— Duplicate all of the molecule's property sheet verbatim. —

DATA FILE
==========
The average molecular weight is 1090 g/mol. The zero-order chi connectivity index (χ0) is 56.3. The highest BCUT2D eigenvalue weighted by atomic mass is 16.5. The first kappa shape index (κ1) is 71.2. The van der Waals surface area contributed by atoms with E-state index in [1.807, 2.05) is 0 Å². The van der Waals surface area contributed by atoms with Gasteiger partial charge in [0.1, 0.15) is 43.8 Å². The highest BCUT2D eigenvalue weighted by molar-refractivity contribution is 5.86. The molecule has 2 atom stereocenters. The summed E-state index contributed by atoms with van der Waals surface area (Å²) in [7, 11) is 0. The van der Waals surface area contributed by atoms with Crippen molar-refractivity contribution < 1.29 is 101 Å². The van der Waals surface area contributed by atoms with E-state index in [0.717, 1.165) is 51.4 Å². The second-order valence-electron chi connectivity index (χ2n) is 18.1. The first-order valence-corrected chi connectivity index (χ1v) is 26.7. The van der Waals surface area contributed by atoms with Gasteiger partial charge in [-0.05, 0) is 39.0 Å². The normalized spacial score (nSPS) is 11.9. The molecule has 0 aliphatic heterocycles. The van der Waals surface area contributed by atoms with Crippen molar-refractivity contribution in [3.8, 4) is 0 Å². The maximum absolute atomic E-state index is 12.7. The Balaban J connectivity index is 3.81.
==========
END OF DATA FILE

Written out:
The average molecular weight is 1090 g/mol. The zero-order chi connectivity index (χ0) is 56.3. The highest BCUT2D eigenvalue weighted by atomic mass is 16.5. The first kappa shape index (κ1) is 71.2. The van der Waals surface area contributed by atoms with E-state index in [1.807, 2.05) is 0 Å². The van der Waals surface area contributed by atoms with Gasteiger partial charge in [0.1, 0.15) is 43.8 Å². The highest BCUT2D eigenvalue weighted by molar-refractivity contribution is 5.86. The molecule has 2 atom stereocenters. The summed E-state index contributed by atoms with van der Waals surface area (Å²) in [7, 11) is 0. The van der Waals surface area contributed by atoms with Crippen molar-refractivity contribution < 1.29 is 101 Å². The van der Waals surface area contributed by atoms with E-state index in [0.717, 1.165) is 51.4 Å². The second-order valence-electron chi connectivity index (χ2n) is 18.1. The first-order valence-corrected chi connectivity index (χ1v) is 26.7. The van der Waals surface area contributed by atoms with Gasteiger partial charge in [-0.05, 0) is 39.0 Å². The normalized spacial score (nSPS) is 11.9. The molecule has 0 aliphatic heterocycles. The van der Waals surface area contributed by atoms with Crippen molar-refractivity contribution in [3.8, 4) is 0 Å². The maximum absolute atomic E-state index is 12.7. The Balaban J connectivity index is 3.81.